Did you ever see such a headline? Did you ever imagine seeing such a headline? Well, it happened. Nothing to do with revolutions or cartels. Or even potholes.
It was Mexico’s official entry into World War II. And it has regrettably been only modestly recognized by many.
On May 13, 1942, a Mexican oil tanker was torpedoed by a German U-boat, killing 13 crewmen. A protest filed by the Mexican government was answered with the sinking of a second tanker and additional casualties. When Germany refused to indemnify Mexico and accept its neutrality, President Manuel Avila Camacho declared war on the Axis powers. And Mexico would become a significant allied asset, especially in the Pacific. Now, I’m not suggesting they name a street Trece de Mayo. (Dated streets confuse me enough as it is.) But look at Mexico’s war record.
1) After December 7, 1941, when Pearl Harbor was attacked, Mexico was the first country south of the U.S. border to pledge support and aid, and they severed all diplomatic ties with the Axis powers.
2) At a conference in Rio de Janeiro of Latin American foreign ministers in January, 1942, the Mexican delegation convinced many other countries to follow suit and break ties with the Axis powers.
3) After Pearl Harbor, Mexico, with its modest little fleet of small fighting vessels, blockaded its ports so that German and Japanese ships could not enter or seek fuel or necessities, protecting an American. flank and the security of the United States’ early efforts to restore its navy.
4) To the Axis powers, Mexico looked liked an easy target. But Mexico stood tall. Only two decades after their own bloody revolution, which rid the country of dictatorship at vast human and economic cost, Mexico wasn’t prepared to enter a world war. They were also still suffering the effects of the Great Depression and the internal rebellions concerned with post-revolution politics. With their military a force in name only, no fighter planes and short of the economic clout to start an indigenous aircraft industry, they united with the United States.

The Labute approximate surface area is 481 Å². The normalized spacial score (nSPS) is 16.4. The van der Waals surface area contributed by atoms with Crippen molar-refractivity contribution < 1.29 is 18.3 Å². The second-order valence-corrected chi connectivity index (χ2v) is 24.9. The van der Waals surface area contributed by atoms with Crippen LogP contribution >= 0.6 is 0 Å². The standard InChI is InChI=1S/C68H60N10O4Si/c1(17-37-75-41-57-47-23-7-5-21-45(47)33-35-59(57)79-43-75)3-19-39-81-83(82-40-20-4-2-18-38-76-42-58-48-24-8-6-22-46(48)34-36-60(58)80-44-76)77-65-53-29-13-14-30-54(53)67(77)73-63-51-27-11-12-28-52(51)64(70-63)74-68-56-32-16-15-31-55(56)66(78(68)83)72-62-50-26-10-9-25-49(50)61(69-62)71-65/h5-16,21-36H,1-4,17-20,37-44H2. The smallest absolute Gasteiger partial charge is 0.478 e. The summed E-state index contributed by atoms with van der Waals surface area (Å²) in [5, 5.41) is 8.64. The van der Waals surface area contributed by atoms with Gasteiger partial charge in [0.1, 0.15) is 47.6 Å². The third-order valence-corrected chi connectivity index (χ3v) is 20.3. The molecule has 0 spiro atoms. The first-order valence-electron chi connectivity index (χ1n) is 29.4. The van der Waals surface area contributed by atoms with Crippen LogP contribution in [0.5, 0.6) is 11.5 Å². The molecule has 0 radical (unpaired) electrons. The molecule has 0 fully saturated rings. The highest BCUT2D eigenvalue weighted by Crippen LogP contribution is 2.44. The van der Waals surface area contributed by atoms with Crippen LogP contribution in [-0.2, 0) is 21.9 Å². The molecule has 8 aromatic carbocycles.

5) In October, 1942, Mexican Air Force personnel began aerial training in Idaho. The training would eventually transform the small, underfunded Fuerza Aerea Mexicana (FAM), employed for reconnaissance, airmail and mapmaking, into an elite Mexican fighter squadron of 300 air servicemen, 30 of whom were pilots. The 201 Mexican Air Corps (proudly known as The Aztec Eagles) was born. Mexican pilots, along with ground personnel, formed an exclusive integrated Mexican unit. The pilots transitioned from their original modest aircraft to the P-47D Thunderbolts, top U.S. fighter plane. They learned eagerly and became battle-ready quickly, flying 795 missions. And the mechanics mastered these big fighters as though they had invented them. That’s why October should include some holiday to celebrate these World War II military efforts. It was the first time that Mexico sent combat personnel abroad and the first time both nations battled a common threat.
6) This unique air force unit would go on to provide necessary air support in the tough battles for the liberation of the Philippines from the entrenched Japanese. They flew long-range sorties over Formosa, with bombing raids and air-to-air combat, earning praise from Allied theater commander General Douglas MacArthur and decorations from the U.S., Mexican and Philippine governments.
7) It is estimated that hundreds of thousands of Mexican Americans signed up for the U.S. military. Also, U.S. capital flowed into Mexico, building factories for wartime provisions and boosting mining operations for much-needed metals such as mercury, zinc, and copper.
It all started in October, 76 years ago. Would an October date be a worthy remembrance and memorial?
I hope this significant Mexican military contribution will be commemorated on the calendar some day.